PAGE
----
Salvation suggests deliverance, liberation, freedom, release, restoration and homecoming, powerful images of salvation firmly rooted in the exodus of the Hebrew slaves from Egypt and Israel’s later return from exile in Babylon, the first two defining episodes in God’s salvation history. And this is no mere escapism: “Deliverance belongs to the LORD!” (Jonah 2.9).
Yet salvation is not only about what God has done in the past; it is about what God is doing now and what God will do in the future. The story of the exodus has provided inspiration throughout history to people suffering under oppression and slavery, from the enslaved African people in the southern states of the USA before their emancipation in 1865, to the poor and marginalised of South America a century later who gave voice to what is known as “liberation theology”. The lyrics of the Negro spirituals – the “spiritual songs” (Ephesians 5.19) of the enslaved Africans in America – return again and again to “my home”, “Sweet Canaan”, “the Promised Land”. This free country was on the northern side of the Ohio River, which they called “the River Jordan”. Michael Row the Boat Ashore is a well-known example of their dream expressed in spiritual song.
The story of God’s people was taken up once more by Martin Luther King, the champion of racial justice during the American civil rights movement of the 1960s. In Memphis, Tennessee, on 3 April 1968, the eve of his assassination, he proclaimed:
I’ve been to the mountain top ... And I’ve looked over. And I’ve seen the promised land. I may not get there with you. But I want you to know tonight, that we, as a people will get to the promised land. And I’m happy, tonight. I’m not worried about anything. I’m not fearing any man. Mine eyes have seen the glory of the coming of the Lord. (www.seto.org)
I’d like to take you on a journey to the Promised Land. It’s a journey through Lent that starts in the Judean desert and leads to Golgotha. It’s the journey that Jesus made from his baptism in the River Jordan to his betrayal, arrest, trial, and crucifixion in Jerusalem, and it’s the story of our salvation.
At the same time we’ll take a parallel journey, following the fortunes of a group of pilgrims walking el Camino de Santiago, “the Way of St James”. The characters are from the film The Way and on this pilgrimage, as on any other, the travelling becomes as important as the destination. Beginning with Abraham, the theme of journeying is an ancient one in the Church and provides a reason for the practice of pilgrimage. Like the story of salvation, which has always been told in the context of a deep emptiness and yearning, pilgrimage stems from an aching and longing to be nearer to God. The physical act of movement is seen to aid an inward journey of closer encounter with God; pilgrimage is a journey of inner transformation that brings us nearer to our true home.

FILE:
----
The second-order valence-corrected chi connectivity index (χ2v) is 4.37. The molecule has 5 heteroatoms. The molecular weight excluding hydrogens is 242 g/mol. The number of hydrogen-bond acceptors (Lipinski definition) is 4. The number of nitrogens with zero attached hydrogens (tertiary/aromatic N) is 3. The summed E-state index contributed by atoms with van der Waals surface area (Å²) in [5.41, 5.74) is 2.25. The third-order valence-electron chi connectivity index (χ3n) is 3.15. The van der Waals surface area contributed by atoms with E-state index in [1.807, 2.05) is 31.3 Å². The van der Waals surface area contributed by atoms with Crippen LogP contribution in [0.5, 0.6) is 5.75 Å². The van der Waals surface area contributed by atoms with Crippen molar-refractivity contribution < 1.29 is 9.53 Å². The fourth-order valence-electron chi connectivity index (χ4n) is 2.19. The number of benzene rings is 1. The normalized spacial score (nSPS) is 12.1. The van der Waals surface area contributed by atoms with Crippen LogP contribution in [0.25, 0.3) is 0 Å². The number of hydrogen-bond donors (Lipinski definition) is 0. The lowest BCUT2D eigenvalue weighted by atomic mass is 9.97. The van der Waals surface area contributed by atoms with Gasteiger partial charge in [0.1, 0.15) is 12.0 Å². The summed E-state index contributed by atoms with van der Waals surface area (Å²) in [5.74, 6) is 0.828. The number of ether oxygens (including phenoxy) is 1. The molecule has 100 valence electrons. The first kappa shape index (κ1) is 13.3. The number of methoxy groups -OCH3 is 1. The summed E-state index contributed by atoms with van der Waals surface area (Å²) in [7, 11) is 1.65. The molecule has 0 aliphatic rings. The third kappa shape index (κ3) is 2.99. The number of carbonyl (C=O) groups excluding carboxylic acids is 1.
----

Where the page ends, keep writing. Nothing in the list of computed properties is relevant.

How to Do the Course
The course comprises five group sessions of ninety minutes each. Each session involves watching two clips from the DVD The Way (Icon Home Entertainment, 2011), which then become the focus for discussion.
Try to give the same attention to the film as you would if you were studying a painting, treating it as an art form in its own right. Regard each film clip not only as a springboard to wider discussion but also as a unique feast of image and sound, a contribution loaded with its own meaning and emotion. There is theological depth to be found here too, so in the five minutes of “brainstorming” after each film clip try to unpack fully what you have just seen and heard and the effect it may have had on you.
Before each group session there is a small amount of reading for you to do (the “Prelude”), which should help prepare you for some of the topics that come up for discussion in the group session. Here are a few ideas about how to do the course:
The first thing I want you to do is have some fun – don’t confuse study with penance! Lent is about “taking things on” (study and almsgiving) as well as “giving things up” (fasting and self-denial). There’s no reason at all why this course shouldn’t be fun, an opportunity to spend some time in the company of others in a relaxed and friendly environment. So try to enjoy the course, because then I think you will engage better with it and get more out of it in the end.
Try as best as you can to interact with the other people doing this course with you. More than anything else this means actively listening to what other people have to say, rather than always thinking about what you are going to say next. If you keep this in mind you will learn not only from what the course itself has to say but also from what your fellow participants have to say – and they will hopefully learn something from you. It goes without saying that this is the principal benefit of doing a Lent course as part of a church group, rather than simply reading a spiritual book at home as a purely private Lenten devotion.
Treat everyone with consideration and interest. Respect other people’s viewpoints even if you don’t necessarily agree with them.
Bring a Bible with you to the group sessions and remember – enjoy it!
This second Lent resource from the author of The Naturalist and the Christ explores Christian understandings of “salvation” in a five-part study course based on the film The Way. Starring Martin Sheen as a bereaved father, this soulful and uplifting film observes a group of pilgrims walking the Way of St James to Santiago de Compostela. As it follows their jurney of inner transformation, the course examines biblical accounts and images of salvation – past, present and future – and addresses the questions: What are we saved from? What are we saved for? Who can be saved? What do we have to do to be saved? How are we saved?
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